However the time taken to sit for the test itself takes so long!! Not only does the supervisor have to individually verify your identity by asking several questions and check your ID (to prevent fraud), after the verification they have to manually login to each desktop TWICE (one for practice run and another for the actual test) before we can start the test. This whole process itself already took one hour. So even though the guidance says the test takes 45 mins, we were in the centre for at least 2 hours.
After the test we’re not allowed to leave until we get our results. This is because they do not keep the results and there will only be one piece of paper provided as evidence that you’ve passed the test. So if we misplace the paper then we’ll have to re-sit the test again and pay another £50.
We sat for the test last Friday and we passed. Phew!
I found a link to a sample test, feel free to test your knowledge of life in the UK here.
Damien Hirst, known as one of the most prominent artists of his generation have become widely recognised through his art such as the shark suspended in formaldehyde (The Physical Impossibility of Death in the Mind of Someone Living 1991) and diamond skull (For the Love of God 2007).
His works have generated a lot of publicity (rightly or wrongly) and have also earned him a lot of money throughout his active years. There’s been lots of discussion in the art industry whether one can really classify his work as art.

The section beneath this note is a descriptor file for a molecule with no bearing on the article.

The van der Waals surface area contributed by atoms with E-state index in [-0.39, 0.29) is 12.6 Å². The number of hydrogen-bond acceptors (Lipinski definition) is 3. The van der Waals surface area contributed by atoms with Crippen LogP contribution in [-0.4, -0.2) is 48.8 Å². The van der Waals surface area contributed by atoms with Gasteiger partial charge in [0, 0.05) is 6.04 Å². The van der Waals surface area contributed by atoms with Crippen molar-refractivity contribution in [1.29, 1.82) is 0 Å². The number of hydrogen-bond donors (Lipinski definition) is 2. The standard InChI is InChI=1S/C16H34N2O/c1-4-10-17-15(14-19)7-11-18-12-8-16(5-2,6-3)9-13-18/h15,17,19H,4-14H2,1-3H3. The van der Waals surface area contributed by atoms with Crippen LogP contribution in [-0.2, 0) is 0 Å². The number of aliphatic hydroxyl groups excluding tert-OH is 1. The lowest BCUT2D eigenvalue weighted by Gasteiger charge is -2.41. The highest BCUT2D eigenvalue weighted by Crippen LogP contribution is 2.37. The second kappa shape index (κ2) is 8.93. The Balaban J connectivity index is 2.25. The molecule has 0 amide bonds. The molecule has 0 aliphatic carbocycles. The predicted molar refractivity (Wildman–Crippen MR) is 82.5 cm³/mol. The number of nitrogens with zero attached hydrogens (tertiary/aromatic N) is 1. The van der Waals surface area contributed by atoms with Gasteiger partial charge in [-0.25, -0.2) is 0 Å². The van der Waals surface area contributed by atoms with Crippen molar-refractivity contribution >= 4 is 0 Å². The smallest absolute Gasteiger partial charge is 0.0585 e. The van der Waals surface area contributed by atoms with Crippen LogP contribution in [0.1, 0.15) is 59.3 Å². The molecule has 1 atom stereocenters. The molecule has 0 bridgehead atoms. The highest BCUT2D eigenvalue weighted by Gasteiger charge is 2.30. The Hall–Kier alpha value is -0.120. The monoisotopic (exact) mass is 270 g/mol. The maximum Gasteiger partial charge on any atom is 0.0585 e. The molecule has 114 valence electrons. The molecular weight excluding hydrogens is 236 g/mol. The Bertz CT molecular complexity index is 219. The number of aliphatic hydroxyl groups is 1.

So when I found out Tate Modern will be hosting his exhibition, I didn’t want to miss the opportunity to check it out. The exhibition is the first major survey of his work to be held in London and trace the development of his career. Visitor will get to experience some of his most iconic works. Read the word ‘experience’. Surely indulging in art is an emotional experience rather than a physical one. So I was quite curious to see what is in stall for us to experience.
Highlights of the exhibitions, includes:
Various animals preserved in formaldehyed (fish, shark, cow & sheep).
A Thousand Years, displaying the lifecycle of maggots hatching and developing into flies, then feed on a severed cow’s head on the floor. Above the cow’s head is flies circling around with some meeting their end on a insect-o-cutor; others survive to continue the cycle.
In and Out of Love, in a specially maintained humid environment, white canvases are hung on the wall with embedded pupae. Butterflies hatched from the paintings, flew freely around the room, fed on sugar water and flowers, mated and laid eggs. -This is my favourite-
Black Sun, an round display with its surface densely covered in clusters of dead flies. -This makes me sick!-